Aside from knowing all the right people on a professional level, Feodies Shipp had made some pretty impressive friends and social companions in his personal life. His best friend was former federal judge Sam Gardner. He was known to pop up in local sports hero and champion-boxer Tommy “The Hit Man” Hearns’ entourage during several of Hearns’ sold-out fights in Las Vegas.
After divorcing Wayne County Circuit Court Judge Wendy Baxter for a second time in 1986, he remarried Lydia Mallett in 1989, becoming brother-in-laws with then-Michigan State Supreme Court Chief Justice Conrad Mallett, currently the CAO of the Detroit Medical Center. At the lavish wedding, Gardner served as Feodies’ best man.
Soon, Shipp would have a daughter on the way. He talked to friends about possibly getting out of the drug game, reexamining his lifestyle for the sake of his wife, her brother’s judicial career and his newborn child.
The window for such an opportunity, whether a sincere option for the Yellow Man or not, was closing. And fast.
Beginning in the winter of 1992, Tommy Berry, Shipp’s and his partner Felix “The Cat” Walls’ cocaine supplier out in California started working for the government and talking about the business he did with them. They owed Berry a significant amount money and he had no problem feeding them to the Feds once he got arrested and decided to make a deal for himself. Berry told them that he was doing a million dollars’ worth of narcotics transactions with Shipp and Walls per month and that he had met and lunched with someone he was introduced to as Bernie at the Beverly Hills Hotel, “an old mobbed-up Jewish cat” that laundered their drug money.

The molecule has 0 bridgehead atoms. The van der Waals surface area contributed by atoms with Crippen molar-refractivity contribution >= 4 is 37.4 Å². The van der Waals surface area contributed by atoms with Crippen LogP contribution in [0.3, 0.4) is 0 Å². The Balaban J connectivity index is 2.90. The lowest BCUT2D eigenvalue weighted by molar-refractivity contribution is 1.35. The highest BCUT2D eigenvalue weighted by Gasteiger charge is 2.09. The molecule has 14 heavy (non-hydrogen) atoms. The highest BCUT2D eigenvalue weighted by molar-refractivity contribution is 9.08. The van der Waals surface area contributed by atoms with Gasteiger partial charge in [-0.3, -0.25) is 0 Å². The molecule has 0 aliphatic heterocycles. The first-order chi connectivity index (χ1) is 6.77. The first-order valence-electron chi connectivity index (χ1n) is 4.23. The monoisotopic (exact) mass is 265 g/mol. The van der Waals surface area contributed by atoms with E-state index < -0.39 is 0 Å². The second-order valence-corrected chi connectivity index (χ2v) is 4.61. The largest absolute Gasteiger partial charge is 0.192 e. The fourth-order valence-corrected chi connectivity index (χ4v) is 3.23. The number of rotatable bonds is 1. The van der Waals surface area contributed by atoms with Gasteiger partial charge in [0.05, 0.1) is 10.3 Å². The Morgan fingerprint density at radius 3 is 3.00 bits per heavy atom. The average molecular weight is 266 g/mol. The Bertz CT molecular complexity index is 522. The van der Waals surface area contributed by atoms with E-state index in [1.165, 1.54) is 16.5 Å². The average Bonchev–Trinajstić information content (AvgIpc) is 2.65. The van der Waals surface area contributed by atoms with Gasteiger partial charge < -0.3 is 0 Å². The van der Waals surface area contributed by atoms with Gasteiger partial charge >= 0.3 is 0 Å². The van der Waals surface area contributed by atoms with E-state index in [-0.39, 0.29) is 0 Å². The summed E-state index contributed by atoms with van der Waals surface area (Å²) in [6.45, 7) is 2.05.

By July, the roof was about to cave in.
The absolute master of talking his way out of trouble, there weren’t enough words in the English language for the Yellow Man to even come close to finagling his way out of the pending avalanche about to land at his doorstep.
Feodies was arrested by FBI agents in the early afternoon of July 18, 1992 at Pasquale’s Family Italian Restaurant on 13 Mile Rd. and Woodward Avenue in Royal Oak. Before the agents could take him away for processing at FBI headquarters downtown though, Shipp’s natural, almost-hypnotic hustling skills kicked in and he convinced the agents to allow him to get rid of a brown-leather Gucci briefcase in his possession, which he stashed in the trunk of his gold-rimmed Cadillac in the Pasquale’s parking lot.
The ace hustler kept spinning his magic while in police custody. In exchange for agreeing to cooperate, Feodies got the Feds to release him for 24 hours to “get his affairs in order.”
The con worked. He never returned.